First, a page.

Updated, 5:30 p.m. | You might think a man worth at least $5 billion would hardly notice if $400,000 or so went missing.

But someone noticed.

The Manhattan district attorney, Robert M. Morgenthau, announced this afternoon that two men had been charged with stealing or attempting to steal from personal financial accounts belonging to Mayor Michael R. Bloomberg.

One man, Odalis Bostic, was indicted for trying to steal $420,000 from the mayor. According to prosecutors, Mr. Bostic created the Laderman Development Company in Elizabeth, N.J., and set up accounts in the company's name at two banks, PNC and Sovereign Bank.

In early June, Mr. Bostic deposited a $190,000 forged check into the Sovereign account and a $230,000 forged check into PNC account, according to prosecutors. Both of the forged checks were drawn on Mr. Bloomberg's personal account at the Bank of America and were issued in the name of the mayor's financial manager, Geller & Company.

The mayor's personal account information appeared on both checks, but because of the size of the checks, the two banks put holds on the transactions. The banks determined that the checks were forged and then contacted the authorities.

Mr. Bostic, who was arrested in New Jersey in August and waived extradition, was to be arraigned today in State Supreme Court on a charge of attempted grand larceny in the second degree, a felony punishable by up to seven years in prison.

In the course of the investigation into the forged checks, an unrelated fraud was discovered, Mr. Morgenthau said.

A second man, Charles Nelson, has been charged with stealing $10,000 from one of the mayor's financial accounts on May 11. In an online transaction, Mr. Nelson transferred $10,000 from the mayor's Bank of America account to an E*Trade account the defendant had set up, prosecutors said. They said he later used a debit card for cash advances and to make purchases from the E*Trade account.

Mr. Nelson was arrested in Newark, and a computer, documents and two guns were recovered through search warrants. He remains in custody in New Jersey on local charges, but has been charged in New York with grand larceny in the third degree and identity theft in the first degree, both felonies punishable by up to seven years in prison.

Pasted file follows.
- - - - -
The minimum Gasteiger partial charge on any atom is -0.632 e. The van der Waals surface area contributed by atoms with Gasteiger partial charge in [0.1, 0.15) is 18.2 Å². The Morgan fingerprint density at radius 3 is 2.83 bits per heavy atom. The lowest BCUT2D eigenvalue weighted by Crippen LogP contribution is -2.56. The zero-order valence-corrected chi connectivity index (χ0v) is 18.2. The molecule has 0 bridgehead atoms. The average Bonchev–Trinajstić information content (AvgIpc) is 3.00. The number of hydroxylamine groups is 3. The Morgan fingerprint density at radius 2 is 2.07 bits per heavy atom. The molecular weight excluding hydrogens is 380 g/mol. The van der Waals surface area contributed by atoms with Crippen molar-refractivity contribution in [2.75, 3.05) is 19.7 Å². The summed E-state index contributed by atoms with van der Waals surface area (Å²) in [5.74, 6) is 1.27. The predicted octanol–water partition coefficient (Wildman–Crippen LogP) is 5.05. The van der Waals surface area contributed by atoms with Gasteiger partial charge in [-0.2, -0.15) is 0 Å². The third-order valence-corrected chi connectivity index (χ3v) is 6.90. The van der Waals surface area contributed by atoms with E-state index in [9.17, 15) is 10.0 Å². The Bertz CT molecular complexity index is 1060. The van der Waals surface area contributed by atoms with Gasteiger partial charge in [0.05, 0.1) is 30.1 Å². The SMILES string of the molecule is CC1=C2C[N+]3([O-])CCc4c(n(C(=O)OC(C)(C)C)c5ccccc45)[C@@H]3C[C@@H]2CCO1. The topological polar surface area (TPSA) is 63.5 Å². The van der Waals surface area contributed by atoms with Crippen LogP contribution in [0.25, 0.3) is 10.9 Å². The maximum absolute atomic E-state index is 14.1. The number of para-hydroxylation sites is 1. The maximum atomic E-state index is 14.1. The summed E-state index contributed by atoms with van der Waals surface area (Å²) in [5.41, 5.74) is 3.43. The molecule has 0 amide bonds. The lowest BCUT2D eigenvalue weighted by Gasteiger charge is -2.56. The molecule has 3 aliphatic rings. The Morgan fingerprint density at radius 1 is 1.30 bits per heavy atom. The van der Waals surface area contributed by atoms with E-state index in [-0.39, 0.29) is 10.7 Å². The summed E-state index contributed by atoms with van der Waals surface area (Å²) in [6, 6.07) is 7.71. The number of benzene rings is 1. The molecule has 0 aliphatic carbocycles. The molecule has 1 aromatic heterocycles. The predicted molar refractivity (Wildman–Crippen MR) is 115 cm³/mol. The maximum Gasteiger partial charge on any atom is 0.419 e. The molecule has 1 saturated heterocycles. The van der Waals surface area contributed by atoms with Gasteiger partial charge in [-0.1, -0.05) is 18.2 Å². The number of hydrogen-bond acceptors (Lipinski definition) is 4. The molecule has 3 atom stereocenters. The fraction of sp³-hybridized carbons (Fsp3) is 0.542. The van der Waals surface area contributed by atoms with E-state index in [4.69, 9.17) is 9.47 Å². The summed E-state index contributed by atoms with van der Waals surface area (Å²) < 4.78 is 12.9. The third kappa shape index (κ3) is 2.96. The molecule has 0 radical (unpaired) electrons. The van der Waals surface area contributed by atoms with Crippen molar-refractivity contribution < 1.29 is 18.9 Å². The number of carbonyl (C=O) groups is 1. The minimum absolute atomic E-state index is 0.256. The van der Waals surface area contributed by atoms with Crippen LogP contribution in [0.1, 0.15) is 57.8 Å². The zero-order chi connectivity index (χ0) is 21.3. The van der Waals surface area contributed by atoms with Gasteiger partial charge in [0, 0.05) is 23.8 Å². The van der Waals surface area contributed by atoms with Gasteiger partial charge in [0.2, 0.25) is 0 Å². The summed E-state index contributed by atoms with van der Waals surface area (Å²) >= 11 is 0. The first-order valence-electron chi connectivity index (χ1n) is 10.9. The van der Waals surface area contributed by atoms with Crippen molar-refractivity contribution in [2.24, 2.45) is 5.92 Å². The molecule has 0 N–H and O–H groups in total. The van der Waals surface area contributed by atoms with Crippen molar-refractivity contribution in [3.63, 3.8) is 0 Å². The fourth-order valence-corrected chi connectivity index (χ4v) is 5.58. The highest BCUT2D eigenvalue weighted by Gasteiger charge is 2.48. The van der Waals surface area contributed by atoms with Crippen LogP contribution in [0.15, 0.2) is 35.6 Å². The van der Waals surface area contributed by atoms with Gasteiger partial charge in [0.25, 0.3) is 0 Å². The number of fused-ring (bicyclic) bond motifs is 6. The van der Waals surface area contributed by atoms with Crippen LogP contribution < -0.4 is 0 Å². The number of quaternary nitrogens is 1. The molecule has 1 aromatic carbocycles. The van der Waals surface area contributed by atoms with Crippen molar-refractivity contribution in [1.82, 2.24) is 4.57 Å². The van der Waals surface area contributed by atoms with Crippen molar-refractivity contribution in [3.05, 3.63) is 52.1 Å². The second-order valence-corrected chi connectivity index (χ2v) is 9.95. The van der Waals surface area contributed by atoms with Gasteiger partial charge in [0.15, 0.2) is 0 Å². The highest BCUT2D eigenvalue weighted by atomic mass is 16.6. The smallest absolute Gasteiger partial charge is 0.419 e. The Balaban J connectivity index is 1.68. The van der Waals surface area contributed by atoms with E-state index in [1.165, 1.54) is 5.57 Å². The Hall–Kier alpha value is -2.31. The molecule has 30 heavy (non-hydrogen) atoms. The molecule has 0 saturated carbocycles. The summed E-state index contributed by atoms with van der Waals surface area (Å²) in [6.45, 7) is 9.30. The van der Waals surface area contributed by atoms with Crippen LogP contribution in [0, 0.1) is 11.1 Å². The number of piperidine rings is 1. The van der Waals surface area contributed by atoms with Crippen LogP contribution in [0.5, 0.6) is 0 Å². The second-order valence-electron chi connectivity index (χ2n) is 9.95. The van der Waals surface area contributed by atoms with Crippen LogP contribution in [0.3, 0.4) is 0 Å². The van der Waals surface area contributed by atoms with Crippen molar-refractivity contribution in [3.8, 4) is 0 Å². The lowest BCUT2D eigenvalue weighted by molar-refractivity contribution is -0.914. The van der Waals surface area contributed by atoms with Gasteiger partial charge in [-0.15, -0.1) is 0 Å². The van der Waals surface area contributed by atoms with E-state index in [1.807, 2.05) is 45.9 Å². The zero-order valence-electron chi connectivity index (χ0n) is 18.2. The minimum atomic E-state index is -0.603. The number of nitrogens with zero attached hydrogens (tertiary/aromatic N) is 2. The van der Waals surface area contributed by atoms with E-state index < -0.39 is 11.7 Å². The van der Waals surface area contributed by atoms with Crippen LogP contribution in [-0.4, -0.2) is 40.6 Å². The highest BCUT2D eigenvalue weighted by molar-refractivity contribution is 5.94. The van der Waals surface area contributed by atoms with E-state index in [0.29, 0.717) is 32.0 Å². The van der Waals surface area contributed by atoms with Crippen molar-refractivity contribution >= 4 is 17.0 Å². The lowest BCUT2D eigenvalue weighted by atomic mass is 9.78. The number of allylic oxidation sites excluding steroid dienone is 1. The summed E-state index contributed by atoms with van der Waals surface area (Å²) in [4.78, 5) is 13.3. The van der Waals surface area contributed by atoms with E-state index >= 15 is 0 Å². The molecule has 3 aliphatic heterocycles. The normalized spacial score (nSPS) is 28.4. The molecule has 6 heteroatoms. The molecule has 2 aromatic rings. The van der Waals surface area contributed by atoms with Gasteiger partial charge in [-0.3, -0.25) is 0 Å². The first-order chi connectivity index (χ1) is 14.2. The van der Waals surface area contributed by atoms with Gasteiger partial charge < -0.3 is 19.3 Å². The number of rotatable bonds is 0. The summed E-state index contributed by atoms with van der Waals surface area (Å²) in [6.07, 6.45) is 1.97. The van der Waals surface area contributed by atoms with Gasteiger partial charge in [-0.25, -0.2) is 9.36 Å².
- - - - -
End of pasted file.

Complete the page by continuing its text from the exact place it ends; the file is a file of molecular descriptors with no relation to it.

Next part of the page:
Mr. Morgenthau credited Detective Drew Barone of the Police Department's Special Frauds Unit and Christopher Romanyshyn of the New Jersey attorney general's office for their work on the case. A Manhattan assistant district attorney, Jeremy B. Glickman, who is assigned to the Identity Theft Unit, was assigned to handle the prosecution.

A City Hall spokesman, John P. Gallagher, declined to comment on the matter.

This was not the first time criminals have gone after the mayor. Before he was elected in 2001, he helped officials build a case against a man from Kazakhstan who prosecutors say tried to extort money from Mr. Bloomberg's financial services company, Bloomberg L.P .

Federal prosecutors said the man, Oleg Zezez, sent threatening e-mail messages in March 2000 to Mr. Bloomberg, in which Mr. Zezev said he had infiltrated the company's computer system and wanted $200,000 in exchange, he said, for helping the company fix its computer security lapses.

Mr. Bloomberg contacted the F.B.I. and exchanged e-mail messages with Mr. Zezez. Eventually, he flew to London and met with Mr. Zezez , and an accomplice, Igor Yarimaka, who was also from Kazakhstan, in a hotel. The meeting was secretly recorded by police officers from Scotland Yard, using a hidden camera. In February 2003, Mr. Bloomberg testified at Mr. Zezev's trial.

Mr. Zezev was convicted of extortion and sentenced to 51 months in prison. The charges against Mr. Yarimaka were dropped.